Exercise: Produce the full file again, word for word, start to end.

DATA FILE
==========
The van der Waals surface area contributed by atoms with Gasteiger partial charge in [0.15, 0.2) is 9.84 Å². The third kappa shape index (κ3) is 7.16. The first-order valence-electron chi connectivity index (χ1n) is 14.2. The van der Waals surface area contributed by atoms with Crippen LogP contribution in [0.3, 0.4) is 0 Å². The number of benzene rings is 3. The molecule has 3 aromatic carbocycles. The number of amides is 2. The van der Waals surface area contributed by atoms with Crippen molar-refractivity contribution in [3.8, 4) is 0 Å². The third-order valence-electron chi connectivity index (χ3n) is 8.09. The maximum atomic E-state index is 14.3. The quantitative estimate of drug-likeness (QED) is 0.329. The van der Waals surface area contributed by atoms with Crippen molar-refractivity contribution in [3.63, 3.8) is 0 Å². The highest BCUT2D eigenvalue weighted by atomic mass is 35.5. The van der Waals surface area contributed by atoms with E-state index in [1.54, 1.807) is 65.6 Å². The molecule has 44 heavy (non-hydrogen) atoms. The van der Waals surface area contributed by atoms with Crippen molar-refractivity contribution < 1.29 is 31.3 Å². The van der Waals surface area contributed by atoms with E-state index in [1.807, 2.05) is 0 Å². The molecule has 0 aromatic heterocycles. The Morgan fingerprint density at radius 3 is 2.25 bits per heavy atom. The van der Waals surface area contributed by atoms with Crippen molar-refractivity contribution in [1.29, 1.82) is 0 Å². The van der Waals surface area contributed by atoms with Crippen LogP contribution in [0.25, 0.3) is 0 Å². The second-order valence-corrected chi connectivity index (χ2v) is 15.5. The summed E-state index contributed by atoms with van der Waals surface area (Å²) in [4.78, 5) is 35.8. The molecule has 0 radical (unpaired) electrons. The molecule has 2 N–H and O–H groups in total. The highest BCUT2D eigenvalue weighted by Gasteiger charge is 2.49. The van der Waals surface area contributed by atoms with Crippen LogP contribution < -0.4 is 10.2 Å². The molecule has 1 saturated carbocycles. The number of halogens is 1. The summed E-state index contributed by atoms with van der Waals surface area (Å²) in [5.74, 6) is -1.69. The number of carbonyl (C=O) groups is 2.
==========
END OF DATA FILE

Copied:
The van der Waals surface area contributed by atoms with Gasteiger partial charge in [0.15, 0.2) is 9.84 Å². The third kappa shape index (κ3) is 7.16. The first-order valence-electron chi connectivity index (χ1n) is 14.2. The van der Waals surface area contributed by atoms with Crippen LogP contribution in [0.3, 0.4) is 0 Å². The number of benzene rings is 3. The molecule has 3 aromatic carbocycles. The number of amides is 2. The van der Waals surface area contributed by atoms with Crippen molar-refractivity contribution in [3.8, 4) is 0 Å². The third-order valence-electron chi connectivity index (χ3n) is 8.09. The maximum atomic E-state index is 14.3. The quantitative estimate of drug-likeness (QED) is 0.329. The van der Waals surface area contributed by atoms with Crippen molar-refractivity contribution in [3.63, 3.8) is 0 Å². The highest BCUT2D eigenvalue weighted by atomic mass is 35.5. The van der Waals surface area contributed by atoms with E-state index in [1.54, 1.807) is 65.6 Å². The molecule has 44 heavy (non-hydrogen) atoms. The van der Waals surface area contributed by atoms with Crippen molar-refractivity contribution < 1.29 is 31.3 Å². The van der Waals surface area contributed by atoms with E-state index in [1.807, 2.05) is 0 Å². The molecule has 0 aromatic heterocycles. The Morgan fingerprint density at radius 3 is 2.25 bits per heavy atom. The van der Waals surface area contributed by atoms with Crippen molar-refractivity contribution in [1.29, 1.82) is 0 Å². The van der Waals surface area contributed by atoms with Crippen LogP contribution in [0.25, 0.3) is 0 Å². The second-order valence-corrected chi connectivity index (χ2v) is 15.5. The summed E-state index contributed by atoms with van der Waals surface area (Å²) in [4.78, 5) is 35.8. The molecule has 0 radical (unpaired) electrons. The molecule has 2 N–H and O–H groups in total. The highest BCUT2D eigenvalue weighted by Gasteiger charge is 2.49. The van der Waals surface area contributed by atoms with Crippen LogP contribution < -0.4 is 10.2 Å². The molecule has 1 saturated carbocycles. The number of halogens is 1. The summed E-state index contributed by atoms with van der Waals surface area (Å²) in [5.74, 6) is -1.69. The number of carbonyl (C=O) groups is 2.